‘The Odd Years’ examines the events of the sixties from two perspectives: Although the sixties saw an engagement with dream and disillusion around the world, this ‘odd’ conjunction reverberating still to this day, the sixties cannot be reduced to the global student protests, demanding that the ‘odd’ years – 65, 67, 69 for example – need a more critical examination. During Home Works 5, Ashkal Alwan will invite a number of artists and thinkers to produce and present projects that attempt to read the personal resonance of events, figures or phenomena from the odd years in their respective practices. Such an engagement will not rehistoricize the sixties, nor will it attempt to approach the odd years from a documentary or chronological perspective.
‘The Odd Years’, instead, will ask for works by artists and thinkers who seek to reveal the continuous seepage of the decade into their contemporary epistemic and cultural modes of production.
Militarism – the army’s sway over politics and/or its governance in a given country – occupies an eminent position in many regimes in the Middle East. The case of Syria, Turkey or Israel can illustrate how the military institution has a central and decisive involvement in politics. These three regimes are more or less militarized; their political realities are diversely affected by the intervention of the army. In Israel for instance, the political elite is mainly formed of men from a military background, as is made clear by the predominance of ex-generals’ succession to the country’s governmental posts. In Turkey, the army has a strong hand in political activity and defends the secular regime; as such, it is not farfetched that it would intervene to topple an elected government, should it sense that there is a transgression of the foundations of the Republic of Ataturk. As for Syria, the army has total control over the government, preventing any form of power sharing.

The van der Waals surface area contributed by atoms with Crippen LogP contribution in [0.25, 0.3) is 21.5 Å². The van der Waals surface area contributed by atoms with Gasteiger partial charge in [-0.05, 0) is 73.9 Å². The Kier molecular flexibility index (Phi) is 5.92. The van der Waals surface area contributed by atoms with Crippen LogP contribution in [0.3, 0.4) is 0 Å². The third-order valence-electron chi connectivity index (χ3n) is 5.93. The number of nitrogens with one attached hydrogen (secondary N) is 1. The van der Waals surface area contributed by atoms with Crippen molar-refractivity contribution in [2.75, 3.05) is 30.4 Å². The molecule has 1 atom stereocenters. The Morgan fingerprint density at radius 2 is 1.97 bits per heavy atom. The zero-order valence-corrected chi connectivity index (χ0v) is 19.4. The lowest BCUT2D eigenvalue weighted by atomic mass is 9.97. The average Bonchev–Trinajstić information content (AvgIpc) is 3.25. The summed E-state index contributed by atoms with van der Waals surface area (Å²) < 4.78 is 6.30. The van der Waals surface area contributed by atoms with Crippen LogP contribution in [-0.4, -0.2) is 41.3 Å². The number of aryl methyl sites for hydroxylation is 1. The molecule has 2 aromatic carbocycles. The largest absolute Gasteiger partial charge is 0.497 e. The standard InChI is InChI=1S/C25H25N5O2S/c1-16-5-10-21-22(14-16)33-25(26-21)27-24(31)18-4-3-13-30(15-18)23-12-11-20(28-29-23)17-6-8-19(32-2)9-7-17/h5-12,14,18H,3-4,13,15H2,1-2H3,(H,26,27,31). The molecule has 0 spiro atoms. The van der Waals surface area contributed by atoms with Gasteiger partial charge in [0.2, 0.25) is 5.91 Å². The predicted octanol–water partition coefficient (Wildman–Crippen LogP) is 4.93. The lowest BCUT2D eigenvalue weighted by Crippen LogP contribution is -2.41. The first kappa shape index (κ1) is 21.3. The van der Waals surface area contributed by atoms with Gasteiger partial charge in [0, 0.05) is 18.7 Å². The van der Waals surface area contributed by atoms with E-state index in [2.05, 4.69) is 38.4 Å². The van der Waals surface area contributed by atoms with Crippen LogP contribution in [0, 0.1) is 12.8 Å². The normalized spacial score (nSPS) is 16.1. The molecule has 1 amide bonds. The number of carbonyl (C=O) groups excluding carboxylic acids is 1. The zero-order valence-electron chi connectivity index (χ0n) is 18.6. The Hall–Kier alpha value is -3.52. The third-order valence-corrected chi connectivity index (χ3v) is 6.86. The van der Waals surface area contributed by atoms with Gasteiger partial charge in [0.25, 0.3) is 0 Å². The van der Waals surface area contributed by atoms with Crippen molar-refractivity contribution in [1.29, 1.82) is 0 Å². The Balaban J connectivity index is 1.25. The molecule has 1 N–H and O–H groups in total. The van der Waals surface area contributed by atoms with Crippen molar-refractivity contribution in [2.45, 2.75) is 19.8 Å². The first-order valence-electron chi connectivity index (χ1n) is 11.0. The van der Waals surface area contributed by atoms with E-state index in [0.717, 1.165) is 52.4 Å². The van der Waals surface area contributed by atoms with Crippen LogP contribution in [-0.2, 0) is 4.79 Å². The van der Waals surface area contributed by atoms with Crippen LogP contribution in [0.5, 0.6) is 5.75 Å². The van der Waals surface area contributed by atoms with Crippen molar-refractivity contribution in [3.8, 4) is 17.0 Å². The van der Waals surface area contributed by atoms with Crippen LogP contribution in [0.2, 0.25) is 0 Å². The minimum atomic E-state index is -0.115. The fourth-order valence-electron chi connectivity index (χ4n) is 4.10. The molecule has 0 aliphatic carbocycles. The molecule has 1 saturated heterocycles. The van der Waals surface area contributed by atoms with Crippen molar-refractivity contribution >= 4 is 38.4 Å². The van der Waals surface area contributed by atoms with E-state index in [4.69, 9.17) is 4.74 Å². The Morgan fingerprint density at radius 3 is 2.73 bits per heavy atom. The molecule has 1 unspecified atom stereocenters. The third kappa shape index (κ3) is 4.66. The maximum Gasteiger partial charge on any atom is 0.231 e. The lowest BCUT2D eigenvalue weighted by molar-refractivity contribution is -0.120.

Ashkal Alwan intends to invite thinkers and artists to research and reflect on militarism and to present works that engage with this issue, based on the aforementioned examples without being limited to those specific countries.